35133922This memoir has exploded onto the scene and (deservingly) gained a lot of attention. Growing up in a fundamentalist, survivalist family (again somewhat a la The Glass Castle) , Tara Westover had no access to formal education. Taught that western medicine was evil, she learned to use herbs and natural remedies for everything from childbirth to severe burns. Violence and control were part of every day life, but they were all that Tara knew. At 17 she became determined to do things differently. Having never been to school, she taught herself enough to gain entrance to Brigham Young University where she learned for the first time not only math, science, and literature, but about the history of her own country and of world events (like the Holocaust) which she had never even heard of. Exposure to the world of learning sparked a hunger in her for all that she did not know and went on to study at Harvard and at Cambridge. As she gains knowledge and understanding about the world and her own upbringing, she is driven to try to forge a way back to her family, so many of whom are still living in a toxic environment.

An American Marriage by Tayari Jones.

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Celestial and Roy are still newlyweds when the unthinkable happens. Roy is arrested and convicted of a crime he did not commit. He is sentenced to 12 years in prison. In the beginning, Celestial and Roy remain fiercely devoted to one another, but as the years go by, Celestial begins to move on with her life. When Roy’s conviction is overturned and he is released early, the (still married) couple must figure out what really makes a marriage and whether or not they can still have one.

 

 

 

Everything Happens for a Reason: And Other Lies I’ve Loved by Kate Bowler.

35133923Kate Bowler is a professor at Duke Divinity School who has devoted her professional career to studying the prosperity gospel. At 35, she has is just hitting her stride in her career and has finally become a mother after years of trying. Then she is diagnosed with stage IV colon cancer. As she navigates the grief and pain of illness and facing her own mortality, she finds herself drawn to the reassurances offered by the health and wealth doctrines of the prosperity gospel and comes to an understanding of why people cling to these beliefs even when they seem so obviously false. As someone who grew up in an environment I would call “prosperity gospel adjacent,” I was moved by this memoir of wrestling with the harsh reality of death within this specific context. Bowler’s writing is funny and witty and heart-wrenching all at once and this book will stay with me for a long time.

Garlic and Sapphires: The Secret Life of a Critic in Disguise by Ruth Reichl.

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Ruth Reichl is a renowned food writer and was a long-time critic for the New York Times. This memoir recounts her time as a food critic and her various experiences eating her way through New York City. The most entertaining parts are how she created actual characters with backstories and disguises in order to visit these restaurants without being recognized as the New York Times food critic and receiving special treatment. Parts of this are laugh-out-loud funny, and Reichl’s skills as a master storyteller are on show here. Such a fun read.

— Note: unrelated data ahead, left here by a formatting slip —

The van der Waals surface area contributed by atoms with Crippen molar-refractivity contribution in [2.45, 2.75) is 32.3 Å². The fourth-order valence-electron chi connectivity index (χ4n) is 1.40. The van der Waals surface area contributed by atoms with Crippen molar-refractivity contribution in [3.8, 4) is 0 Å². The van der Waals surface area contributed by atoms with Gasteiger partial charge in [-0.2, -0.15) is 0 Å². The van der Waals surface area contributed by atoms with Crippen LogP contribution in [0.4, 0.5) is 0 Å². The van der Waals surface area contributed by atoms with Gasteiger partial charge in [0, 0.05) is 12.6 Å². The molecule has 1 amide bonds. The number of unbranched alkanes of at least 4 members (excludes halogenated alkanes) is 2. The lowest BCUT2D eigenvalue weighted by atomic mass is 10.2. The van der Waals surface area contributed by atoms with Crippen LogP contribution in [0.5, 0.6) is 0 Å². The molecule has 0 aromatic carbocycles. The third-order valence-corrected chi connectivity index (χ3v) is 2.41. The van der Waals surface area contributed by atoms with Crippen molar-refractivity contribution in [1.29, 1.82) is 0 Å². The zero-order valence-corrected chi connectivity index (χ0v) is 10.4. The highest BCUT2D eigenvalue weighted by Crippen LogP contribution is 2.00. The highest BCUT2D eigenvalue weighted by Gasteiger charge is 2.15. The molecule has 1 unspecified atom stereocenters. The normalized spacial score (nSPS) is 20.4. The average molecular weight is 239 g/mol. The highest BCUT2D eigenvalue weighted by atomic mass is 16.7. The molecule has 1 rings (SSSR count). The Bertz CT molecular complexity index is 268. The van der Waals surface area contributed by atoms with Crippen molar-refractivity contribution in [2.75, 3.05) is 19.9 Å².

A Place for Us by Fatima Farheen Mirza.

36840397I don’t have the words. Part of what moved me so much about this book is that it was so emotionally resonant to my own family history, even though I grew up as a very conservative Christian rather than Muslim. I particularly enjoy/connect to stories that show how different family members experienced the same event in different ways. This book tells the story of an Indian-American Muslim family and their individual struggles with belonging. Parents, Leila and Rafiq have tried to instill their traditions and values in their children, but each of their three children has had to forge their own path. Leila and Rafiq have had to make difficult decisions about whether or not they can accept and embrace their children when their decisions don’t align with Leila and Rafiq’s hopes for them. The book opens at the wedding of Hadia, the family’s oldest child, who has chosen to marry for love rather than have an arranged marriage. The family are collectively holding their breath to see if the youngest sibling, Amar, will come to the wedding after being estranged from the family for three years. It’s a novel about the ways that families try (and often fail) to love each other well, and in that way, I think it is something we can all relate to. I think this book is a great choice for anyone who loved Celeste Ng’s Everything I Never Told You.

Honorable Mentions go to: The Tea Girl of Hummingbird Lane by Lisa See, I’ll Be Gone in the Dark by Michelle McNamara, Heartless by Marissa Meyer, Tell Me More by Kelly Corrigan, I Am, I Am, I Am by Maggie O’Farrell, and Sing, Unburied, Sing by Jessmyn Ward

You can always follow me on Goodreads for updates on what I am currently reading. Let me know if you have read or end up reading any of these!

Why We Moved to Hong Kong

In my last post, I gave a brief answer to the very complicated question of why we picked up and moved to Hong Kong. Of course, there are some obvious reasons–we have wanderlust, and the timing was perfect for a new adventure since Jonathan was graduating. We found jobs in Hong Kong that match our interests and skill set. This is likely the last opportunity we will have to live abroad before we’re ready to settle down somewhere. We also have a great opportunity to save money and to travel more. But even as spontaneous and adventurous as I like to think of myself, I could never have made such a huge decision based solely on those things.